Short Story: The Island On The Lake

Just across the water is a whole other world, one I have never experienced.

I have never known anything other than my little island. It’s a tiny bit of land floating in the middle of a big lake. So tiny, in fact, that I can pace round the edge of it at night in less than 15 minutes. I’d never walk around my island in the day though; otherwise the people might see me.

I see them each day. They walk along the paths on the outskirts of the lake. They walk alone, in pairs holding hands, in groups – both big and small. They wear bright colours, and have odd covers on their feet. They’re loud, carefree, and seem at ease around one another. I envy their ease, because, whilst I long to be with them, I am anxious about the moment I meet one for the first time. Sometimes I see them sitting on really odd machines. They’re made up of two wheels and a beam, and sitting on these they travel around the lake really fast. Bizarre.

But they never see me. I keep to my little den made between the tree trunk and the bushes once the sun is in the sky. Mostly I doze in the cool shade of my den, but I much prefer to watch the people.

I don’t know how I got here, but I have been here as far as I can remember. I’ve counted off each of the sunsets with a line on the tree trunk. There are over four thousand lines on there at the moment.

The sun is low on the water, and I haven’t seen any of the people for the last hour. I take this moment of peace to tread through the bushes towards the waters edge. I keep low, just in case. As I approach the edge, I see the same reflection as always staring back. A pale face framed by long, dark, tangled hair. I did try to keep it neat, but after a while it got so matted even my fingers couldn’t pass through it. I use a small rope I made from Butts’ hair to keep it back now. My hair might be a lost cause, but I like to keep my face clean. It is reassuring to see that I look like the others across the lake. The reflection has changed over the years. It has grown thinner. It is hard to tell, as the water is always moving, but I know it’s changing with each passing day. I wonder what it will look like when another four thousand lines are added to the tree. The water is extra cool tonight as I cup it in my hands and rub it over my face. I shiver as it drips down the back of my neck, but the evening is still pleasantly warm. That’s a relief; I haven’t finished padding the den for the colder nights to come yet.

Butts approaches from where he was grazing nearby and playfully thumps his head against my arm. This goat has been my only companion for the many years I’ve been here. Whilst the bleating in the night can get tiresome, I can’t help but smile when he pokes his little sandy-coloured head into the den each morning. Thankfully he’s content to eat the grass and bushes around the island, leaving the berries on the bushes and the fishes in the lake to me. It’s the perfect partnership – I just wish he could answer me when we’re having a conversation.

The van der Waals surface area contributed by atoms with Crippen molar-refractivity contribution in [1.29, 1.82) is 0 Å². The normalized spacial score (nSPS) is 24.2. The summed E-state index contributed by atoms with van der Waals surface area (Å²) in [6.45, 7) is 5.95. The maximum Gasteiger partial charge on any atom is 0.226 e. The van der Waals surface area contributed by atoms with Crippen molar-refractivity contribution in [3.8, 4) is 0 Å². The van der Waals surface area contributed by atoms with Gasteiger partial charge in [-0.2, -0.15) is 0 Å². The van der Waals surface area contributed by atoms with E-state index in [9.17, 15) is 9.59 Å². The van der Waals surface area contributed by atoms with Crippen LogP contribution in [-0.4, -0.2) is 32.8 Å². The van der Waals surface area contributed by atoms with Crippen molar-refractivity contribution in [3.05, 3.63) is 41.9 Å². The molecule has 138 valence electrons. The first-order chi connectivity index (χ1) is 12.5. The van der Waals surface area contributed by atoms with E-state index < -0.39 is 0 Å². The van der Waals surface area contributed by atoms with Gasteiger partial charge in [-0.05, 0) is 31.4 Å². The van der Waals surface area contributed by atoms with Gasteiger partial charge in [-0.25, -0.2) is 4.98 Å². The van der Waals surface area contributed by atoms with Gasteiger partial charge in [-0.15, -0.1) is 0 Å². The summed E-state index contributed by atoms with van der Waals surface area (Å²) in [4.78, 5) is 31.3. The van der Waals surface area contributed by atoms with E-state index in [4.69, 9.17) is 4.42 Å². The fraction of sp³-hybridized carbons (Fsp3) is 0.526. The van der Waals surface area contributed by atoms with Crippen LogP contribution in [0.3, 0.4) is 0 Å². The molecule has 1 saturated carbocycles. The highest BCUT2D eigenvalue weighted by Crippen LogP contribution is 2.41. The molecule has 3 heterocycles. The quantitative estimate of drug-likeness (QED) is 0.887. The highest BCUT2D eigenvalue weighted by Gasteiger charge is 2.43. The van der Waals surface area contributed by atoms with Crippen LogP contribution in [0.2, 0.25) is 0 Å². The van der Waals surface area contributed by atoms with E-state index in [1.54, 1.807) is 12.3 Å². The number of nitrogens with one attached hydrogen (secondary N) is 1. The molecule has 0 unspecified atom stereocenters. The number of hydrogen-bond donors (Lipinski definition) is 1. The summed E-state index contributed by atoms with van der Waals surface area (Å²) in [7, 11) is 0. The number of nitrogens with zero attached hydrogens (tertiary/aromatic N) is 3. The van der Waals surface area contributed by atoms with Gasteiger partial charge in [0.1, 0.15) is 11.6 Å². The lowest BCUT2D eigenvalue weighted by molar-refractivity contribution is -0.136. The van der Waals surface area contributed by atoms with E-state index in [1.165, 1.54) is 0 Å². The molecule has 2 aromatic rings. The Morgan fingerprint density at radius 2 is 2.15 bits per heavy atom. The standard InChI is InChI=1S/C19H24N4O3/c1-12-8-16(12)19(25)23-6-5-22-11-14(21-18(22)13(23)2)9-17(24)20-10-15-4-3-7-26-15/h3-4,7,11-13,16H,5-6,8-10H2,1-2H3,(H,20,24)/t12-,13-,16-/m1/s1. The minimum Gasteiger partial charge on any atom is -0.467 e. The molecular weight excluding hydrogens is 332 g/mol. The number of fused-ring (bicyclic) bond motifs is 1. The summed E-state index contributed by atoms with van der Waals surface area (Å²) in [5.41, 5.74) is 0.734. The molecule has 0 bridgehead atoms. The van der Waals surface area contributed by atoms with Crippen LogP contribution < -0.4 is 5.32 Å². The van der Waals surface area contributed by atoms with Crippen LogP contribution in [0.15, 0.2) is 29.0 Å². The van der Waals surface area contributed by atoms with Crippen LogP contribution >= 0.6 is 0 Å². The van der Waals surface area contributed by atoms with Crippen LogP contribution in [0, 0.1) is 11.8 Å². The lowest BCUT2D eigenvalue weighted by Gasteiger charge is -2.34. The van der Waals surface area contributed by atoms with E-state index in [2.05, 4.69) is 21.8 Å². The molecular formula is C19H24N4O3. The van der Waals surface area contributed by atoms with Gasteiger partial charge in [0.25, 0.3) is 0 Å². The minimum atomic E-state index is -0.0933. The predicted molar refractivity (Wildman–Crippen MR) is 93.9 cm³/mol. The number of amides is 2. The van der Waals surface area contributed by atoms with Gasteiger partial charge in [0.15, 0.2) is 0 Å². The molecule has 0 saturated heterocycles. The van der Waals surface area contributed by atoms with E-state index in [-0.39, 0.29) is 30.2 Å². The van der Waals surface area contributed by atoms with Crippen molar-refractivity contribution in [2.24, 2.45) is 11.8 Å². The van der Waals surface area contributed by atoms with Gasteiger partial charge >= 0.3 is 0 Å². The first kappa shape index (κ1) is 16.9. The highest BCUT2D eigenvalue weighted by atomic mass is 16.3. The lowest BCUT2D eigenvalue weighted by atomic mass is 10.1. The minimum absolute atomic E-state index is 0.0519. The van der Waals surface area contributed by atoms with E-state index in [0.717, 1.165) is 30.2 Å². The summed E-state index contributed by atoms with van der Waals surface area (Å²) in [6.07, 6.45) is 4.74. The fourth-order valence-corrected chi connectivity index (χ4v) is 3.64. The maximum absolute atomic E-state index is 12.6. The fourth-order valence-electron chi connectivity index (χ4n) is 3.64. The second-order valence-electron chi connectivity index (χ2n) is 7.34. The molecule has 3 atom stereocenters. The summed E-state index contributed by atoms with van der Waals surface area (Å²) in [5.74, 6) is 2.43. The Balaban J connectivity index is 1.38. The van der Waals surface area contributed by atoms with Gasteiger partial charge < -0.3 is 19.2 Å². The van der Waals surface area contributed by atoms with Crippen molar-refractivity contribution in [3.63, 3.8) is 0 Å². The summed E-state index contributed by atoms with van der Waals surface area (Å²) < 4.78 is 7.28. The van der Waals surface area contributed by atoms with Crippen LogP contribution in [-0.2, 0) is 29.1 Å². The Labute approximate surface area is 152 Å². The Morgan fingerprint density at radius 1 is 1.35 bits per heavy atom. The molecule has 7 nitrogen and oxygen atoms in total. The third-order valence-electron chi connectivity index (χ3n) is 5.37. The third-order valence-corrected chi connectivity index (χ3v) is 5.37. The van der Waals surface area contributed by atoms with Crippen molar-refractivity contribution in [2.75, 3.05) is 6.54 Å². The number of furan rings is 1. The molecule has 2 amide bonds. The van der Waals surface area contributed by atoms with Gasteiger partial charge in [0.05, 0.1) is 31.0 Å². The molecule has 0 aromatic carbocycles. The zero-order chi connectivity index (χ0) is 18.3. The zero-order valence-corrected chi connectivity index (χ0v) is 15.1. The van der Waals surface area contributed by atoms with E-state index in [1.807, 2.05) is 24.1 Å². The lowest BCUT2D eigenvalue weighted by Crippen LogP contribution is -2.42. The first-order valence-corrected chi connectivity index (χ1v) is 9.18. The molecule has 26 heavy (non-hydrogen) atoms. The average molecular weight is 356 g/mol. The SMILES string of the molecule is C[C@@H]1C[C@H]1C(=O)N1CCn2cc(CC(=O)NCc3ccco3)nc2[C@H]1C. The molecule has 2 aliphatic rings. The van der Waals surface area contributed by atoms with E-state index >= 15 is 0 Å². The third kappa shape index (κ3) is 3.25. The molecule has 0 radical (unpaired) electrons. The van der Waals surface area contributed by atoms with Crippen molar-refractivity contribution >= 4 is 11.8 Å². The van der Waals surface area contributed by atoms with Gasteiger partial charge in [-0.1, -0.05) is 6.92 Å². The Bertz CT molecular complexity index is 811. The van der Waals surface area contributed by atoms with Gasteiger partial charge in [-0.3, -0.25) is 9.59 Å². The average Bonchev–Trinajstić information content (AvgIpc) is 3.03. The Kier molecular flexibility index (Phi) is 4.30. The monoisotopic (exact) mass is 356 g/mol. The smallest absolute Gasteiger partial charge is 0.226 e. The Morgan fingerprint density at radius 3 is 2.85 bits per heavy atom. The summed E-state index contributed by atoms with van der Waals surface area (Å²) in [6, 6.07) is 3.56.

“Do you think I’ll ever make it over there, Butts?” I ask. He looks up at me for a moment, and then resumes nestling his head against my side. “I mean it. I can’t spend the rest of my life hiding here, I want to know what’s across the water.” I’ve said these words countless times to him; he’s probably fed up of hearing it.


Once the sun has completely set, and the moon high in the sky, I stand to stretch. My muscles spasm and release as I reach up and lean side-to-side. As I’m stretching, my stomach gives a gurgle. It’s an almost constant sensation when the sun is up, but, now it’s dark, I can do something about it. The bushes are starting to get bare, so I grab the tree branch that I had filed to a point many hundred of days ago and lean over a large rock on the edge of the lake. The water is calm tonight, there’s no breeze to disturb it, and so it’s easy to spot my prey. Just as they edge closer to my rock I snap my hand in and out of the water, my hand clasped firmly around the wriggling body of a fish. First try, nice one. I didn’t even need to use my stick. Ordinarily a quick catch would put me in a cheerful mood for the rest of the night, the full stomach adding nicely to the effect. Tonight, however, something inside me feels different. I want more than berries and fish. I want more than my little den. I want more than just Butts.

I am ready to do it. Tomorrow, I’m going across the water.


The sun is just starting to pop its head over the back of the lake, and I’m standing ready. It was impossible to sleep.

Butts is on the opposite side of the island, still asleep, and I am glad that he’s not here. It would be harder to do this if I had to say goodbye. I submerge myself into the water and kick off. It’s time to see what is on the outside of this lake.


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